The Patagonia has a peculiar landscape. It has so many living things in it that makes it so alive. From flamingos, armadillos, deer, sheep, guanaco, (wild lama) and ostriches to of course cows, it is home to giant glaciers, formidable mountains, and barren deserts. It has some of the most extreme temperatures from minus 30F in winter to 100F in summer. To add to that are the freakish winds which blow in the summer at such vicious velocities that it makes the locals wish for the freezing but calm winters.

The next day proffered a bizarre scene from a horror movie. Millions of grasshoppers covered the road as we left tire tracks on their corpses. The motorcycle engine was covered with torn off legs and heads, and it smelled like a bakery as they sizzled on the hot engine. As we caught up with the rest of the group, we found the electric car being pulled out of a ditch. The SRzero had spun off road trying to avoid a large pothole and broken two shock absorbers. A three hour roadside wrenching party started, and a guacho came by on horseback with his dogs from his hillside home to see if we were ok. Luckily we had spare shocks, and replaced the broken ones and got back on the road to finally enter Tierra del Fuego.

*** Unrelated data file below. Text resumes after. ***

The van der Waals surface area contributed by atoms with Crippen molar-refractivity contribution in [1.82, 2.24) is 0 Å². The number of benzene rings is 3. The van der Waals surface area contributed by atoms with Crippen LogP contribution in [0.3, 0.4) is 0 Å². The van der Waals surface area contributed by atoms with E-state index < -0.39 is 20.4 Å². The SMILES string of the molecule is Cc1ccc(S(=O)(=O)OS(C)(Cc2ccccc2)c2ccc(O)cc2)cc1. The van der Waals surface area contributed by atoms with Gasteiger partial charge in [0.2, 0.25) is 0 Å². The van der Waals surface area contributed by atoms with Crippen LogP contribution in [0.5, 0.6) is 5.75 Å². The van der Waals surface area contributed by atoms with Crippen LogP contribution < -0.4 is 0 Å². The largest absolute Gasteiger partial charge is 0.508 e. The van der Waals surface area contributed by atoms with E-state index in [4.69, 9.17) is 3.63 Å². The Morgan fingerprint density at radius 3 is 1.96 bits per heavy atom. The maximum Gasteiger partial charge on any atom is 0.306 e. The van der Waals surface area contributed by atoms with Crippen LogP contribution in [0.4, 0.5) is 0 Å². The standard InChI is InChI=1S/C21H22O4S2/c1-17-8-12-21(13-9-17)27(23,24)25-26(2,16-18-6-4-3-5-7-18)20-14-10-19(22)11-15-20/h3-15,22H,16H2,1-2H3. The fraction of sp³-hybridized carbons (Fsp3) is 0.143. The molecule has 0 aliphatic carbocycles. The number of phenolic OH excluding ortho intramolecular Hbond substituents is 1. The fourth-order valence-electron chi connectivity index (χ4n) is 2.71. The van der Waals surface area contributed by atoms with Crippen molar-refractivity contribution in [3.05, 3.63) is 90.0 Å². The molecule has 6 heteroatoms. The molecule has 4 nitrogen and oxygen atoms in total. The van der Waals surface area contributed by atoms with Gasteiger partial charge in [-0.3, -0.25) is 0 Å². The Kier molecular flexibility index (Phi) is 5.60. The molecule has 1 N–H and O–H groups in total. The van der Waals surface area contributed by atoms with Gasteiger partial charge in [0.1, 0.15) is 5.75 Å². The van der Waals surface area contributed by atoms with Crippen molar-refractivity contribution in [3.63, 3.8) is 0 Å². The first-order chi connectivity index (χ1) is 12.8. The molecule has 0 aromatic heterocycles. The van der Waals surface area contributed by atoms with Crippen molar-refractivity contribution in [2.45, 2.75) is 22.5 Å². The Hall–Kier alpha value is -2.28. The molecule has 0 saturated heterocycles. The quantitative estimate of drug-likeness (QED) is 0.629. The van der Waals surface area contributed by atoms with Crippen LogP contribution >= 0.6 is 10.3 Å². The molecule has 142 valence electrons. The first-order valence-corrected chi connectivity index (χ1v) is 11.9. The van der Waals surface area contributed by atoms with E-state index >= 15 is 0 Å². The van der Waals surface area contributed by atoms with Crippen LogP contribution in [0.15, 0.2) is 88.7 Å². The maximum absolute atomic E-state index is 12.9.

Tierra del Fuego is an island, and that’s where Ushuaia is located. To reach it, large ferries are used to cross the Strait of Magellan, which can haul pretty much anything, and that’s the only way of getting in and out besides flying. Tierra del Fuego is also co-owned by Chile and Argentina, which means you have to cross into Chile again and back to Argentina 100 miles later. The no-man’s-land is heavily protected with mine fields and barbwires as Argentina and Chile have a long dispute over these parts. Argentines are not too fond of Chileans and vice versa, and it’s apparent everywhere you go. To give the Argentines credit, they are warmer people than their aristocratic neighbors. Besides, they make one hell of Asado (Argentine-style BBQ) which is hard to beat. Argentina is a meat lover’s paradise.